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Mets Morning News: Droobs to the rescue

Your Friday morning dose of New York Mets and MLB news, notes, and links.

Philadelphia Phillies v New York Mets Photo by Mike Stobe/Getty Images

Meet the Mets

In case emotional distress caused you to turn off the Mets game while they trailed by two in the bottom of the ninth or the bottom of the 11th: The team bested the Phillies 9-8 in 11 innings on a three-run, walk-off home run by Asdrubal Cabrera.

Choose your recap: Amazin’ Avenue short and long, Times, Post, Daily News, Newsday,,, ESPN.

Nearly as impressive as Cabrera’s home run: his joyous bat flip.

Mike Vorkunov wrote about how, like Hansel circa 2001, Cabrera is so hot right now.

Tired of sub-replacement level production at first base? Terry Collins said Lucas Duda could take over the position again shortly.

Speaking of Mets first basemen, Ike Davis is making his return to New York, representing Israel as the nation attempts to qualify for the World Baseball Classic in a tournament at MCU Park.

Collins broke the tough Stephen Matz news—that the lefty is likely out for the season—in a stirring speech to the team on Thursday.

Jarrett Seidler on “magic man” Dan Warthen and his ability to elevate seemingly every pitcher’s game.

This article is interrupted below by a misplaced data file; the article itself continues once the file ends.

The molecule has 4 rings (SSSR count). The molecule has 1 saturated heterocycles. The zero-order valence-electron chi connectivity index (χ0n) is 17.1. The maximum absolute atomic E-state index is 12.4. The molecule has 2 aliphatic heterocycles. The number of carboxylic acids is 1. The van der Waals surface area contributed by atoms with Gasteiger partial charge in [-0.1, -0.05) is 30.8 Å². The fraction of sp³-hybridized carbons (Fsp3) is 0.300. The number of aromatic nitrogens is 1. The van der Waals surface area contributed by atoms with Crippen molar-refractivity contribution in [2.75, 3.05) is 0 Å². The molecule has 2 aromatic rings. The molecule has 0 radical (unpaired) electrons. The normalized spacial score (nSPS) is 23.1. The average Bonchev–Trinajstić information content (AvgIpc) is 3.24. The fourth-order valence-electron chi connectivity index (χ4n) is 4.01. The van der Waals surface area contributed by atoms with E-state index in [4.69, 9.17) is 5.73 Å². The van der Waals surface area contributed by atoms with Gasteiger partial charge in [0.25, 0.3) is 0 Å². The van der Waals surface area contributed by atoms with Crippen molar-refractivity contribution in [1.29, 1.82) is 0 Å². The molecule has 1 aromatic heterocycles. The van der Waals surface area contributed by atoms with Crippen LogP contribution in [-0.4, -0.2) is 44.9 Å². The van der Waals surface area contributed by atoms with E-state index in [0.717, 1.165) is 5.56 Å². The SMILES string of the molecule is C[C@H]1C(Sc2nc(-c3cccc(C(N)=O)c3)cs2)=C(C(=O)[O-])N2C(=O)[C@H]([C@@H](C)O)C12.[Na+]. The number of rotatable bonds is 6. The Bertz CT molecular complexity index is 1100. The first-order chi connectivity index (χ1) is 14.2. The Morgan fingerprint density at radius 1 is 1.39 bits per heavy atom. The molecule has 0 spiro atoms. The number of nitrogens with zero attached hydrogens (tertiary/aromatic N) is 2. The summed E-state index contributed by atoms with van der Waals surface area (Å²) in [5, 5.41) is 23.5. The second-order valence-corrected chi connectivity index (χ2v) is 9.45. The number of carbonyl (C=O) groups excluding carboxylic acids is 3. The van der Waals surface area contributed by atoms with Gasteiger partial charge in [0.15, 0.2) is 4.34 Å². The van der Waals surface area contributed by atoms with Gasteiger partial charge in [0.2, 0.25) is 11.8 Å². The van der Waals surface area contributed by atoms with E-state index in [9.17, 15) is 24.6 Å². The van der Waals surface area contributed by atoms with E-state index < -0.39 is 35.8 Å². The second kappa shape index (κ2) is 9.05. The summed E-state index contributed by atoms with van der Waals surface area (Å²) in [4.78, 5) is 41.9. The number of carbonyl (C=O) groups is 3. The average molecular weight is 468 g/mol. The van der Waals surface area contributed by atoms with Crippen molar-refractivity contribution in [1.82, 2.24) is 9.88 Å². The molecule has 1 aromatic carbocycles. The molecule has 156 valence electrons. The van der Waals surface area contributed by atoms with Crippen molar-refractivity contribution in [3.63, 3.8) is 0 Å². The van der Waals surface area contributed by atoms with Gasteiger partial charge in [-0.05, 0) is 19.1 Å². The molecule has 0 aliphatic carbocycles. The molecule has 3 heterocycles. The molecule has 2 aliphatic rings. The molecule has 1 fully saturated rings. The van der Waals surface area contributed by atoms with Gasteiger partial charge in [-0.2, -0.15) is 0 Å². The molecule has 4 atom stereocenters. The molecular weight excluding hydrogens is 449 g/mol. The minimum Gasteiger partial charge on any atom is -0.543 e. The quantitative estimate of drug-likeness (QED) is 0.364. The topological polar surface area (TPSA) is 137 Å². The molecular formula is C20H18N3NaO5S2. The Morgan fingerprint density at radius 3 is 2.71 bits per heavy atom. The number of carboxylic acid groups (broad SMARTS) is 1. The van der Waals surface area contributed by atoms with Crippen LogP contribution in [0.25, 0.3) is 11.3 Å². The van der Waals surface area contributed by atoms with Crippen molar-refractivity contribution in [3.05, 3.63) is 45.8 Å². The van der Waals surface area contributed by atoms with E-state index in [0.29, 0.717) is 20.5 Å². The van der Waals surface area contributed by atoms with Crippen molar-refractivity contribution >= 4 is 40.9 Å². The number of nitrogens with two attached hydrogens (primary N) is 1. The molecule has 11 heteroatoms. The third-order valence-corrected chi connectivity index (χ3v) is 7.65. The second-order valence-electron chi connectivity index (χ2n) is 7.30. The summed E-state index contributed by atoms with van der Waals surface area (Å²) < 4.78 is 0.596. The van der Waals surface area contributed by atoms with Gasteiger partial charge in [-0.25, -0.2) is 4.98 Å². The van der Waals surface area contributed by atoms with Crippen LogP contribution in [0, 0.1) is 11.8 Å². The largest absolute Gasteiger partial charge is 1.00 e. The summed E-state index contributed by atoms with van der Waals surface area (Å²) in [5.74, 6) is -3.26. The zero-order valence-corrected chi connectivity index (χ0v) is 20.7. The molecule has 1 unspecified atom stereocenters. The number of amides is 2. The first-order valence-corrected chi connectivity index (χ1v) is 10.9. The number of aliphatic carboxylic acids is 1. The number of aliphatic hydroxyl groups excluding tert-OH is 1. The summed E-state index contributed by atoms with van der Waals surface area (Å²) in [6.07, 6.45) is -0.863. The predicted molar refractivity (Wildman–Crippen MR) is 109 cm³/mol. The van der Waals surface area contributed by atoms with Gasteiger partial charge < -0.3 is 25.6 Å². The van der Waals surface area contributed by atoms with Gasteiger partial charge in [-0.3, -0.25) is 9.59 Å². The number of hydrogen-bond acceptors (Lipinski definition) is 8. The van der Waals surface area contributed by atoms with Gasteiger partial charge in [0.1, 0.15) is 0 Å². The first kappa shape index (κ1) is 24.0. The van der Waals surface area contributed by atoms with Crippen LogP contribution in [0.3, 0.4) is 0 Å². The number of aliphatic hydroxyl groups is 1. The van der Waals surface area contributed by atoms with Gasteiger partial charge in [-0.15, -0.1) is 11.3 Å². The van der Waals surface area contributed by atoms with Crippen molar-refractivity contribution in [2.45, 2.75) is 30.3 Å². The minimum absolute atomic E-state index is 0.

Around the NL East

The Braves bested the Marlins 6-3 for their sixth consecutive victory. Check out recaps from Talking Chop and Fish Stripes.

The Good Phight on last night’s tilt with the Mets.

The Nationals and catcher Wilson Ramos are working on an extension.

Around the Majors

The Giants bested the Padres 2-1 behind seven shutout innings from Jeff Samardzija to keep pace with the Mets for the first Wild Card spot. The Cardinals were off last night.

The Orioles gave David Ortiz the best parting gift.

A very important game for the Tigers drew about 300 people at the Twins’ Target Field.

Yesterday at AA

The Mets are having discussions about playing a game in London.

Stephen Matz was set to make his return today. Then he wasn’t.

Aaron Yorke previewed the series with the Phillies.

This Date in Mets History

In 1969, on the one-year anniversary of manager Gil Hodges’ cardiac arrest, the miracle Mets cut their magic number down to one.